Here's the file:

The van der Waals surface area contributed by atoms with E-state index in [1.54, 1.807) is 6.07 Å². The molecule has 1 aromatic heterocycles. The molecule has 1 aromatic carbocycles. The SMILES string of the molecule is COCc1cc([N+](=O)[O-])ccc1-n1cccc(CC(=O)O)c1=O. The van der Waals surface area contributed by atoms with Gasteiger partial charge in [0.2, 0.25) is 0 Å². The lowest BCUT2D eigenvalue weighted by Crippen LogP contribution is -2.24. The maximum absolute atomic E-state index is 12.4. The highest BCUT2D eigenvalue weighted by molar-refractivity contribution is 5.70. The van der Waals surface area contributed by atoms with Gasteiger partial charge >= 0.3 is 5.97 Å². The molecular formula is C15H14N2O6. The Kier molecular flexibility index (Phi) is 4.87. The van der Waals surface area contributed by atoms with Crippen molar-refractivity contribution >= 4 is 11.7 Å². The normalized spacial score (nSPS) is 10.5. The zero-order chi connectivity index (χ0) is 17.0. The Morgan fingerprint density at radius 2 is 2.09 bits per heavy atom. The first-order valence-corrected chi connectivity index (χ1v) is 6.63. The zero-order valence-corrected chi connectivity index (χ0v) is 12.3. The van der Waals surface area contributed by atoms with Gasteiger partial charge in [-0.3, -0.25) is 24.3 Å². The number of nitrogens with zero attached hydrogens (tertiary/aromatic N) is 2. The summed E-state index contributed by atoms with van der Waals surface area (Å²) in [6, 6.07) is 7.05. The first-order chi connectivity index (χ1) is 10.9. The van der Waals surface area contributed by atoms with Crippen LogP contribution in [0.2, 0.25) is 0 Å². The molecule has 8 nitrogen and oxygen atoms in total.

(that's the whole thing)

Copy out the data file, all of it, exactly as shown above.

The van der Waals surface area contributed by atoms with E-state index in [1.54, 1.807) is 6.07 Å². The molecule has 1 aromatic heterocycles. The molecule has 1 aromatic carbocycles. The SMILES string of the molecule is COCc1cc([N+](=O)[O-])ccc1-n1cccc(CC(=O)O)c1=O. The van der Waals surface area contributed by atoms with Gasteiger partial charge in [0.2, 0.25) is 0 Å². The lowest BCUT2D eigenvalue weighted by Crippen LogP contribution is -2.24. The maximum absolute atomic E-state index is 12.4. The highest BCUT2D eigenvalue weighted by molar-refractivity contribution is 5.70. The van der Waals surface area contributed by atoms with Gasteiger partial charge >= 0.3 is 5.97 Å². The molecular formula is C15H14N2O6. The Kier molecular flexibility index (Phi) is 4.87. The van der Waals surface area contributed by atoms with Crippen molar-refractivity contribution >= 4 is 11.7 Å². The normalized spacial score (nSPS) is 10.5. The zero-order chi connectivity index (χ0) is 17.0. The Morgan fingerprint density at radius 2 is 2.09 bits per heavy atom. The first-order valence-corrected chi connectivity index (χ1v) is 6.63. The zero-order valence-corrected chi connectivity index (χ0v) is 12.3. The van der Waals surface area contributed by atoms with Gasteiger partial charge in [-0.3, -0.25) is 24.3 Å². The number of nitrogens with zero attached hydrogens (tertiary/aromatic N) is 2. The summed E-state index contributed by atoms with van der Waals surface area (Å²) in [6, 6.07) is 7.05. The first-order chi connectivity index (χ1) is 10.9. The van der Waals surface area contributed by atoms with Crippen LogP contribution in [0.2, 0.25) is 0 Å². The molecule has 8 nitrogen and oxygen atoms in total.